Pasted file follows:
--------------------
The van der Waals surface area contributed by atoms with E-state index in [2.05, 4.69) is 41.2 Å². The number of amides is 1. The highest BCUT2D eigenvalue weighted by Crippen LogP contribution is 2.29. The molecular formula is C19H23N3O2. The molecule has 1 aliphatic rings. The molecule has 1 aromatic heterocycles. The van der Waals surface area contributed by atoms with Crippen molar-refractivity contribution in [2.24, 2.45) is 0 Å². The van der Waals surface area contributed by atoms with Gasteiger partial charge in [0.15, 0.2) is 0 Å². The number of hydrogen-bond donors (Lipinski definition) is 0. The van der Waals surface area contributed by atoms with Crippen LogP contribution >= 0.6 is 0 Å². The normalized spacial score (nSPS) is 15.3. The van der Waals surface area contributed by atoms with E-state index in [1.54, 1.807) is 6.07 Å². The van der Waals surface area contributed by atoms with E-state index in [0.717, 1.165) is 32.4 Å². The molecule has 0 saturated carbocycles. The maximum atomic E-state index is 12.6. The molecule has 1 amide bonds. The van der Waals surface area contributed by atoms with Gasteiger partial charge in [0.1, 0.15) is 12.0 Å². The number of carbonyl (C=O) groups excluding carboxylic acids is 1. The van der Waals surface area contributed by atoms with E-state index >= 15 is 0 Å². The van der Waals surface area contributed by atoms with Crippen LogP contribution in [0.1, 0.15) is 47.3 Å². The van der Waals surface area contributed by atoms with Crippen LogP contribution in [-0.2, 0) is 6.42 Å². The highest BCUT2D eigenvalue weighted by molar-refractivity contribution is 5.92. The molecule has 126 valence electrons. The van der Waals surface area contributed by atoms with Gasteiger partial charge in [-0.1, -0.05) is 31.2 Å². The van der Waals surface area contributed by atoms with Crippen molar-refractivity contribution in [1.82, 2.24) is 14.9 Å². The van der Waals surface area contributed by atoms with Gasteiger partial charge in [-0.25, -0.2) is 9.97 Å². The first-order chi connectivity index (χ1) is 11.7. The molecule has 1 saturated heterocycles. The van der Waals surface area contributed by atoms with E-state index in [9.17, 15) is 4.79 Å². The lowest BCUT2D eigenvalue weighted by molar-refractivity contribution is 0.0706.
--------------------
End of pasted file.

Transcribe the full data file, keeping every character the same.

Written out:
The van der Waals surface area contributed by atoms with E-state index in [2.05, 4.69) is 41.2 Å². The number of amides is 1. The highest BCUT2D eigenvalue weighted by Crippen LogP contribution is 2.29. The molecular formula is C19H23N3O2. The molecule has 1 aliphatic rings. The molecule has 1 aromatic heterocycles. The van der Waals surface area contributed by atoms with Crippen molar-refractivity contribution in [2.24, 2.45) is 0 Å². The van der Waals surface area contributed by atoms with Gasteiger partial charge in [0.15, 0.2) is 0 Å². The number of hydrogen-bond donors (Lipinski definition) is 0. The van der Waals surface area contributed by atoms with Crippen LogP contribution >= 0.6 is 0 Å². The normalized spacial score (nSPS) is 15.3. The van der Waals surface area contributed by atoms with E-state index in [1.54, 1.807) is 6.07 Å². The van der Waals surface area contributed by atoms with E-state index in [0.717, 1.165) is 32.4 Å². The molecule has 0 saturated carbocycles. The maximum atomic E-state index is 12.6. The molecule has 1 amide bonds. The van der Waals surface area contributed by atoms with Gasteiger partial charge in [0.1, 0.15) is 12.0 Å². The number of carbonyl (C=O) groups excluding carboxylic acids is 1. The van der Waals surface area contributed by atoms with E-state index >= 15 is 0 Å². The van der Waals surface area contributed by atoms with Crippen LogP contribution in [0.1, 0.15) is 47.3 Å². The van der Waals surface area contributed by atoms with Crippen LogP contribution in [-0.2, 0) is 6.42 Å². The highest BCUT2D eigenvalue weighted by molar-refractivity contribution is 5.92. The molecule has 126 valence electrons. The van der Waals surface area contributed by atoms with Gasteiger partial charge in [-0.1, -0.05) is 31.2 Å². The van der Waals surface area contributed by atoms with Crippen molar-refractivity contribution in [1.82, 2.24) is 14.9 Å². The van der Waals surface area contributed by atoms with Gasteiger partial charge in [-0.25, -0.2) is 9.97 Å². The first-order chi connectivity index (χ1) is 11.7. The molecule has 1 saturated heterocycles. The van der Waals surface area contributed by atoms with E-state index in [9.17, 15) is 4.79 Å². The lowest BCUT2D eigenvalue weighted by molar-refractivity contribution is 0.0706.